The link here gives you an idea of how RR operated in those days and how they tested the completed compressor blade assembly:
Pay particular attention from frame 02:09 where the test of the compressor blade attachment appears to require the test engineer to hold a metal rule against the spinning blades, about as high tech as a railway worker undertaking a ‘wheel-tapper’ test of rail freight wagons! All I can say is having seen this I am surprised that the aircraft engines performed as well as they did, but I can see now why they included a titanium shroud!
Great aircraft, and like many that have departed the Service, sadly missed.
From: David Moss, Sorbie, Dumfries and Galloway Subject: Queen of the Skies
My first contacts with the VC10 were in Aden 1966-67. Those movers who were out there then will remember just how much baggage we were having to get into those belly holds during the families repatriation phase of the withdrawal. It wasn't just how much there was, it was more a matter of what it consisted of; push chairs, prams, golf bags, fishing tackle and some really hefty suitcases. Thank goodness for that ventral hold access hatch under the tail, but I often wondered how those baggage restraints managed to hold the weight we put behind them, because these of course were the BUA aircraft that did the trooping flights then and some of the nets often looked a bit iffy.
There was a thank you party organised for us in Neddy's bar once all the families were gone which probably cleared a large part of the beer supplies from the main NAAFI warehouse, and certainly caused a few serious headaches next day.
One of the perks at Khormaksar was for the team that had loaded the Beverley that was taking the local Arab army rations to their upcountry bases. This was probably the worst load of any night shift that usually consisted of one of their Bedford four-tonners which almost always had something leaking from it which was usually very sticky, bags of flour, sugar and charcoal which managed to get into some very uncomfortable parts of our anatomy.
The reward for this task was that the team got to deal with the BOAC VC-10 that used to come through and used the military pan rather that the civil airport as they were a bit wary about what might happen to it there. The good bit was that the "Mucky Mob" all used to stand below the ventral rear access door and as the dirtiest of us scrambled up the baggage conveyor and opened that hatch, we all got an ice cold shower as several gallons of condensation and sometimes some lumps of ice tumbled out all over us. It made the horrid job from earlier almost worthwhile.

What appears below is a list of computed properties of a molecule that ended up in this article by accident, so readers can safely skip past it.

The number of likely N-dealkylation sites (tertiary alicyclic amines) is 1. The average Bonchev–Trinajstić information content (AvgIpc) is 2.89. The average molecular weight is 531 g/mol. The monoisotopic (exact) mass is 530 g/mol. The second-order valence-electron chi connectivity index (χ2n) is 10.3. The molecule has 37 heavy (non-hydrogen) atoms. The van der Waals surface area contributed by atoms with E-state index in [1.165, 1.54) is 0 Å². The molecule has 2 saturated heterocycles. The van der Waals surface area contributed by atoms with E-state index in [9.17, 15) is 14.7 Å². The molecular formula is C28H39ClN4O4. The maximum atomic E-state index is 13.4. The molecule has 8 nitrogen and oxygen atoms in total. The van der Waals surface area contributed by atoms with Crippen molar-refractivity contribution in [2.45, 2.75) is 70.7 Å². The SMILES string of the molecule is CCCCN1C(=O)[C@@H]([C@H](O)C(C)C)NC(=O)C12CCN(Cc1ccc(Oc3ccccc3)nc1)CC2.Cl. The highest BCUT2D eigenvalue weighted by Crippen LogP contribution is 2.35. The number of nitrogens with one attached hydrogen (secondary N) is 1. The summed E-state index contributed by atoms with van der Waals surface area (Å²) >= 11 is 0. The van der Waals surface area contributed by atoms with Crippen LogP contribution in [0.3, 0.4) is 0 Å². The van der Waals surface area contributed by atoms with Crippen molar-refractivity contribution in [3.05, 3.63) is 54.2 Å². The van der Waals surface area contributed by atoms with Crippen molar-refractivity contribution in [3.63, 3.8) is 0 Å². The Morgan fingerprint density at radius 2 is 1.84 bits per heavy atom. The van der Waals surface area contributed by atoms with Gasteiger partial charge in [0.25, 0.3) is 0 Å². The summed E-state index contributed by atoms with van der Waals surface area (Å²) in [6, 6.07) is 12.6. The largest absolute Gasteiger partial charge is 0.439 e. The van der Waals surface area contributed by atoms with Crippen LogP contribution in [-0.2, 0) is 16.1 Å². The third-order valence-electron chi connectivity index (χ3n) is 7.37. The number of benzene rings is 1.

There was one instance when this went a bit wrong though as one time when the hatch was opened almost no water came out, just a large chunk of ice which hit the lad that was up the conveyor with the result that he ended up with a few stitches and was declared unfit for his 24 hour guard duty that night due to having concussion (every cloud does after all have a silver lining, but it came at a price).
The RAF VC-10s that served of course were used for all sorts of tasks and were still in service when I left in 1977, but they certainly earned their eventual retirement.
From: Gordon Gray, Allestree, Derby Subject: VC10 Queen of the Skies
Gosh, this one takes me back. Unless I'm mistaken, XR 808 was the first VC10 delivered to 10 Squadron at Fairford/Brize in '66. The OC to be one Wg. Cdr. Beavis, later ACM Sir Michael whom I last met in South Cyprus in July 2012 during the Red Arrows summer work up. I also remember when it was announced that all VC10 Captains were to be promoted to Sqn. Ldr. On one occasion the tall Wg. Cdr. Beavis came through the recently completed Passenger Terminal to Ops and my DAMO said 'watch out for this guy, he's going places' and of course he did indeed!
In '67 I had much involvement with the '10's' at a time when we operated a Passenger Terminal from the Old Safety Equipment building at Brize and passengers were bussed over to Fairford (during the Brize runway resurfacing) where VC10's were pre-positioned. That was just before my posting overseas back on Supply duties in Malta. Then on return to Brize in '72 onto Movements but this time in the new Air Terminal and trooping was in full swing.